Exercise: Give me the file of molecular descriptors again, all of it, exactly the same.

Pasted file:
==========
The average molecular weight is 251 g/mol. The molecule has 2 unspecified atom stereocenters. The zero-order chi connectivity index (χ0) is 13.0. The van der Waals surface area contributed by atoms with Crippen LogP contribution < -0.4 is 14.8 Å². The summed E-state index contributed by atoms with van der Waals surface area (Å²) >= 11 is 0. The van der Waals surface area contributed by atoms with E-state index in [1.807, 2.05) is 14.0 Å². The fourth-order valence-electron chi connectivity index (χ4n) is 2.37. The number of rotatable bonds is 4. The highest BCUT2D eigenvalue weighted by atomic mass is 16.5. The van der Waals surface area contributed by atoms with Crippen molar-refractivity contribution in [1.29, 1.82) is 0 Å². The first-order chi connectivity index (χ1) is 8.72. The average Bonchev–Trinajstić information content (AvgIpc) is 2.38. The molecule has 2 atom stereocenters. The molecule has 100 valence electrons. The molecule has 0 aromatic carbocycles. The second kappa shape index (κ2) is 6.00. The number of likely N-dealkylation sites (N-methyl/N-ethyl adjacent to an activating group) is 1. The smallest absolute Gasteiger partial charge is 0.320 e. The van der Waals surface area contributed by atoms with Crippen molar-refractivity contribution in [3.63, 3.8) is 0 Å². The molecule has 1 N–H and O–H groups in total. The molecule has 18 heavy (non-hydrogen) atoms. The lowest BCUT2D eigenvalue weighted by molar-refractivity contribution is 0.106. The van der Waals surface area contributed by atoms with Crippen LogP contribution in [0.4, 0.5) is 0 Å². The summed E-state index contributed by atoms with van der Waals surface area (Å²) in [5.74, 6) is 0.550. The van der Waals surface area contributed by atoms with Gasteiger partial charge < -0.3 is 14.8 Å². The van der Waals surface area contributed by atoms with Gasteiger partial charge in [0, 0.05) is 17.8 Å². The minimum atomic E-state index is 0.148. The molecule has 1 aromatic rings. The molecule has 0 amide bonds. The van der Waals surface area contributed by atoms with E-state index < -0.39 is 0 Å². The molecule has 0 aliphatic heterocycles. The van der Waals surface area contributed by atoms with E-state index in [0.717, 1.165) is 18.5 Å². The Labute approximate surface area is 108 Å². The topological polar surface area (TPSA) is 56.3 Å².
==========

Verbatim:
The average molecular weight is 251 g/mol. The molecule has 2 unspecified atom stereocenters. The zero-order chi connectivity index (χ0) is 13.0. The van der Waals surface area contributed by atoms with Crippen LogP contribution < -0.4 is 14.8 Å². The summed E-state index contributed by atoms with van der Waals surface area (Å²) >= 11 is 0. The van der Waals surface area contributed by atoms with E-state index in [1.807, 2.05) is 14.0 Å². The fourth-order valence-electron chi connectivity index (χ4n) is 2.37. The number of rotatable bonds is 4. The highest BCUT2D eigenvalue weighted by atomic mass is 16.5. The van der Waals surface area contributed by atoms with Crippen molar-refractivity contribution in [1.29, 1.82) is 0 Å². The first-order chi connectivity index (χ1) is 8.72. The average Bonchev–Trinajstić information content (AvgIpc) is 2.38. The molecule has 2 atom stereocenters. The molecule has 100 valence electrons. The molecule has 0 aromatic carbocycles. The second kappa shape index (κ2) is 6.00. The number of likely N-dealkylation sites (N-methyl/N-ethyl adjacent to an activating group) is 1. The smallest absolute Gasteiger partial charge is 0.320 e. The van der Waals surface area contributed by atoms with Crippen molar-refractivity contribution in [3.63, 3.8) is 0 Å². The molecule has 1 N–H and O–H groups in total. The molecule has 18 heavy (non-hydrogen) atoms. The lowest BCUT2D eigenvalue weighted by molar-refractivity contribution is 0.106. The van der Waals surface area contributed by atoms with Crippen LogP contribution in [0.4, 0.5) is 0 Å². The summed E-state index contributed by atoms with van der Waals surface area (Å²) in [5.74, 6) is 0.550. The van der Waals surface area contributed by atoms with Gasteiger partial charge < -0.3 is 14.8 Å². The van der Waals surface area contributed by atoms with Gasteiger partial charge in [0, 0.05) is 17.8 Å². The minimum atomic E-state index is 0.148. The molecule has 1 aromatic rings. The molecule has 0 amide bonds. The van der Waals surface area contributed by atoms with E-state index < -0.39 is 0 Å². The molecule has 0 aliphatic heterocycles. The van der Waals surface area contributed by atoms with E-state index in [0.717, 1.165) is 18.5 Å². The Labute approximate surface area is 108 Å². The topological polar surface area (TPSA) is 56.3 Å².